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Thread: a little something for everyone.

  1. #1

    Cool a little something for everyone.

    I heard this song on the radio on the way to school (work.)

    Put me in a happy mood

    Do you have and song that put you in a happy place.



  2. #2

  3. #3


    I had a lot of songs that can make me happy or sad.
    But behind the all of that, I learned that music gives a direct effect on the brain that make us feel sad or happy.

    A study from the University of Missouri has confirmed that listening to an upbeat song can lift your mood.
    But this only works if you're consciously aware you're trying to make yourself happier by listening to the songs.
    Researchers conclude that actively seeking out happiness through music, and other techniques, can then improve your health and relationship satisfaction.

    If the upbeat music is on in the background, or you're not consciously aware that you're listening to it to boost your mood, the songs have no affect on how you feel.

    Lead author Yuna Ferguson wanted to study how people can improve their moods by listening to upbeat music.
    She said: 'Our work provides support for what many people already do – listen to music to improve their moods.'
    However, her study found that when people think to themselves that listening to upbeat music will make them happy before listening to the songs, the songs boost their mood.

    But if people just listen to upbeat songs, without consciously aware that they are listening to them in a bid to get happier, the songs themselves have no affect.

    Listening to sad music could actually make you feel happier, according to researchers from Tokyo University. This is because music considered to be sombre can also provoke romantic feelings which cheers people up.

    “If music be the food of love, play on,” Duke Orsino famously remarks in Shakespeare’s Twelfth Night.
    Music has always been the language of intense emotion: we use it to mark great victories, mourn the passing of monarchs and loved ones alike, and soundtrack our relationships. Life without it is, for most of us, almost unthinkable. But why does it touch us so deeply?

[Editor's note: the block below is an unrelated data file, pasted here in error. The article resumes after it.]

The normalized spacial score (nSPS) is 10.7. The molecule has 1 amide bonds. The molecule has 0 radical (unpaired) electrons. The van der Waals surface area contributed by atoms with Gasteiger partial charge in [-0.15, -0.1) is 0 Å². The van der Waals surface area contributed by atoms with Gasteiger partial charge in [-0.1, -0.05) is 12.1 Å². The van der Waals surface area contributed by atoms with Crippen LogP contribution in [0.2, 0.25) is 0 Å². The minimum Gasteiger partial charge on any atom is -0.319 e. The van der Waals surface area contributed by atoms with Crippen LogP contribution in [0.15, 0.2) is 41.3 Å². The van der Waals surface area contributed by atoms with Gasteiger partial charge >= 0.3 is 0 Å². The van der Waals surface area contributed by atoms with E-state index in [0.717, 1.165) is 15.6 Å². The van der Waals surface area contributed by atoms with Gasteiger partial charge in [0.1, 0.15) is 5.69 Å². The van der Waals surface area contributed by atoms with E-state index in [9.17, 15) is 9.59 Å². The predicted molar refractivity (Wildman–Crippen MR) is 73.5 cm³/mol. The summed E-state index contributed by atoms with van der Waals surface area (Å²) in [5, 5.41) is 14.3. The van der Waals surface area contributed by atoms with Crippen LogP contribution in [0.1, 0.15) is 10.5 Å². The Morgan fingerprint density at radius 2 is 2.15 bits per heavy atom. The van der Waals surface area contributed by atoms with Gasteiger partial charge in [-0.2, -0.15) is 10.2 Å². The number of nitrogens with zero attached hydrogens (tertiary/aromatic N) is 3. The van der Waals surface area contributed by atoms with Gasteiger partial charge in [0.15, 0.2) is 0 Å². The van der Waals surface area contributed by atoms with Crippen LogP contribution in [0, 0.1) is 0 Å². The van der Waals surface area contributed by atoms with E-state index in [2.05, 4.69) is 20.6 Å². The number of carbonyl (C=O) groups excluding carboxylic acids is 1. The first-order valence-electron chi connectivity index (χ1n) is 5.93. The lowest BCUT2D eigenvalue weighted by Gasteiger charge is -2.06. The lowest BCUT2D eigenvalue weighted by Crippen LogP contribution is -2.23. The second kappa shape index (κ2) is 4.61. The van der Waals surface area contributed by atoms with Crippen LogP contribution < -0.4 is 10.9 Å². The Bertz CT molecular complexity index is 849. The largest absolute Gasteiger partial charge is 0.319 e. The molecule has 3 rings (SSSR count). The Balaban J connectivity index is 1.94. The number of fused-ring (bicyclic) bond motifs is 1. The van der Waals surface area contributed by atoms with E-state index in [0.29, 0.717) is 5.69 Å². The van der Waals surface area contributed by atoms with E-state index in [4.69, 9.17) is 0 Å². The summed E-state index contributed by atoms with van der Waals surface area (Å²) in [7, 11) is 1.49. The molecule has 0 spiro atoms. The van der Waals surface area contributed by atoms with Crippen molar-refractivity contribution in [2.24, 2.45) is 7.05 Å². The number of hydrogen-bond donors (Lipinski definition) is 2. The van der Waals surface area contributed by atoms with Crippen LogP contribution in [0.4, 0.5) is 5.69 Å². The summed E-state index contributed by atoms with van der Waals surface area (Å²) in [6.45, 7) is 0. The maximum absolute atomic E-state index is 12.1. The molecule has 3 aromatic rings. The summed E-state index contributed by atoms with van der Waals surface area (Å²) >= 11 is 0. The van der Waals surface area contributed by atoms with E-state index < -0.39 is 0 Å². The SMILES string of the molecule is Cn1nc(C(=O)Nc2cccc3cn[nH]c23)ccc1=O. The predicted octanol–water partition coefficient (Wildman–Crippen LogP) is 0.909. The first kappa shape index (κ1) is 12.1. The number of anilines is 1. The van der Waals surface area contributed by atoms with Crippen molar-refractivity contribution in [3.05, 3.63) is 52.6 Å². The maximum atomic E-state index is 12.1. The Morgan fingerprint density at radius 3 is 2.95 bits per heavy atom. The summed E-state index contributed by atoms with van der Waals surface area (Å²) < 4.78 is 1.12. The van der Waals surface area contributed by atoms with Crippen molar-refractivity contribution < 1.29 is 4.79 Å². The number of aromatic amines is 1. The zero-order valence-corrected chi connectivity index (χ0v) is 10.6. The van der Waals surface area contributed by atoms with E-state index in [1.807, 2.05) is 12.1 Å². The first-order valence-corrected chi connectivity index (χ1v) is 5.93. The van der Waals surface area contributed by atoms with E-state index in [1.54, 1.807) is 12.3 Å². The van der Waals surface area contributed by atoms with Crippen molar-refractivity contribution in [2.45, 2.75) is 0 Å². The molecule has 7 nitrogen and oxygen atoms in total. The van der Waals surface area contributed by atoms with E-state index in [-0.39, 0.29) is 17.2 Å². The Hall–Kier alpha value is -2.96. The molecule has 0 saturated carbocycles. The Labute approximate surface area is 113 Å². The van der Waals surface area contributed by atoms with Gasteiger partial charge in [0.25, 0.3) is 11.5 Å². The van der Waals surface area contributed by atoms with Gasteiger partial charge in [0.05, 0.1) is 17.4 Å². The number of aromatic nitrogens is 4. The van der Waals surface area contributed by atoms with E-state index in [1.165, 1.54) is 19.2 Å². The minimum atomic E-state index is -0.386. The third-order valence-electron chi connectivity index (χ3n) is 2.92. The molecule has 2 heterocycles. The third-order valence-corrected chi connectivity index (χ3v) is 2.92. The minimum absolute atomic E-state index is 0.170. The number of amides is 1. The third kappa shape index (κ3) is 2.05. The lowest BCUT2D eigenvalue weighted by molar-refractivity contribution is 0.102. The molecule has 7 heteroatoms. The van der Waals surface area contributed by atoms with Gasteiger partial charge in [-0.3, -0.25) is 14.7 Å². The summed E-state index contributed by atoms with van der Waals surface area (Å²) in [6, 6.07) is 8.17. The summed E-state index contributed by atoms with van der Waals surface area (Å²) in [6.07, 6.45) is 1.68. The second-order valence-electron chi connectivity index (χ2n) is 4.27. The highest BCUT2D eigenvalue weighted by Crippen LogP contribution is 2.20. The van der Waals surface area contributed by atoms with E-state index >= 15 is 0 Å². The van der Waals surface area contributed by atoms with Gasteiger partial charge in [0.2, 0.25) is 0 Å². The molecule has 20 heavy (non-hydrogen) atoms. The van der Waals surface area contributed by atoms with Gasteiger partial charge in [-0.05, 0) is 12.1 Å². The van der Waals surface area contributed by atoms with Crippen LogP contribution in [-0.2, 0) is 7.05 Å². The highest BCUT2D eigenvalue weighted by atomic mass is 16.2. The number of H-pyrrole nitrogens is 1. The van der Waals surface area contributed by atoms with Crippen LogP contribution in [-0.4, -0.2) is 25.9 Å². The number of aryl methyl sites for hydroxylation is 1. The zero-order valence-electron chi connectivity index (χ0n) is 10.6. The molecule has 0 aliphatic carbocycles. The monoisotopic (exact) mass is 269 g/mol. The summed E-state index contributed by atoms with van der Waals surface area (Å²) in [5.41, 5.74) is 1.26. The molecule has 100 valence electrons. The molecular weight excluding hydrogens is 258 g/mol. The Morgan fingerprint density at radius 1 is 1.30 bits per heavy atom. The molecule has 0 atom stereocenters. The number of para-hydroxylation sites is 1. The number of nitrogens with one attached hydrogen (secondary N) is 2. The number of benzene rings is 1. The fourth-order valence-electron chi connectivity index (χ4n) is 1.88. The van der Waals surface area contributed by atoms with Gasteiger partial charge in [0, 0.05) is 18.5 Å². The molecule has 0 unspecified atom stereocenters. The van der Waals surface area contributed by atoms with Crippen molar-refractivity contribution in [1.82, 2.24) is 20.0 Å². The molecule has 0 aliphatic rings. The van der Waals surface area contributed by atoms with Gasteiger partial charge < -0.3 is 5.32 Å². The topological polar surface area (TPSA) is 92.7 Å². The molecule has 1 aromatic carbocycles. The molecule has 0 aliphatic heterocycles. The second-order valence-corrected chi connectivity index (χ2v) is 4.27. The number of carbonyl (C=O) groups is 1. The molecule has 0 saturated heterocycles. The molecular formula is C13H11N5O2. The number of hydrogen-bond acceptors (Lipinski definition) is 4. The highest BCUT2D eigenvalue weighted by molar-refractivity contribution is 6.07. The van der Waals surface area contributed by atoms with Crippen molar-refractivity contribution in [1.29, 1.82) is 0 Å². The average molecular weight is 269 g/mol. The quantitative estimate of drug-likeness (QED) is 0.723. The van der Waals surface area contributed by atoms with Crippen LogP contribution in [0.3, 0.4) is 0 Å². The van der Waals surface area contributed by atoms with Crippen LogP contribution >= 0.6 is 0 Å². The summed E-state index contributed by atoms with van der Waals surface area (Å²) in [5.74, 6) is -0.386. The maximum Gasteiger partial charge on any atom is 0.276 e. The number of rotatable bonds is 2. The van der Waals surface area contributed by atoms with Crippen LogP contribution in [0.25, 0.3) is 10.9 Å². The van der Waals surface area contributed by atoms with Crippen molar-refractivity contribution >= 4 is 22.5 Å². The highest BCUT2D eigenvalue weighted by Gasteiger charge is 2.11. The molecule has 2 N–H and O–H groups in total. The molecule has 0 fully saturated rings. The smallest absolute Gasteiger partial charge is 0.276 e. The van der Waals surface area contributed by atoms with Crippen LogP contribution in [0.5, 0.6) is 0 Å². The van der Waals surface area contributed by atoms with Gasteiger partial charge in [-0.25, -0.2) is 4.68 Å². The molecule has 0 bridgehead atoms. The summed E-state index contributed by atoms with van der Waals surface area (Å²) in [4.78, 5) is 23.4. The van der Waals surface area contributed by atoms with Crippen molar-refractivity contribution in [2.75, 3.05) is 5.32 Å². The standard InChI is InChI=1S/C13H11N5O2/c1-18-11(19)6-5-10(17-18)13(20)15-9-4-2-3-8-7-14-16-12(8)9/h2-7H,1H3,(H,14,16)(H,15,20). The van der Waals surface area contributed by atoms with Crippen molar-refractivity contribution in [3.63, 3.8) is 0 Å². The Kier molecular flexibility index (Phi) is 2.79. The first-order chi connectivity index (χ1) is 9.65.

“Hearing a piece of music stimulates primitive, evolutionarily ancient and deep brain structures,” says music psychologist and performer Dr Ruth Herbert, research fellow at the Faculty of Music at Oxford University and author of Everyday Music Listening. Music affects us on an unconscious level, before we have time to think about it
    Scholars have always been fascinated by the link between sound and emotion. And although modern science hasn’t fully solved the riddle of why particular pieces of music make us feel certain things, we know far more about it now than we did 20 years ago.

    One of the fascinating things that has become clear is that people from very different cultures and backgrounds will often agree on whether a piece of music sounds happy or sad – making it a truly universal form of communication.
    “Emotional reactions to music involve the brain’s limbic lobe, which incorporates structures such as the amygdala, hypothalamus, thalamus and cingulate gyrus that process emotional reactions sub-cortically,” Dr Herbert explains.

    “That means music affects us on an unconscious level, before we have time to think about it.”
    “We also know that listening to a piece of music can stimulate production of endorphins – the feel-good hormones,” she continues. This reaction helps us to do everything from balancing our moods and emotions to bonding with each other.
    And emotions generated by music, it turns out, can be contagious. “When you’re in a choir you literally ‘catch’ certain feelings from one another.”

    Of course, if you find you’re experiencing hearing loss, the pleasures of music and all its associated benefits may start slipping away from you. You may not even realise that something is missing until hearing is restored through hearing aids or some form of treatment, and life regains its full joy and richness.


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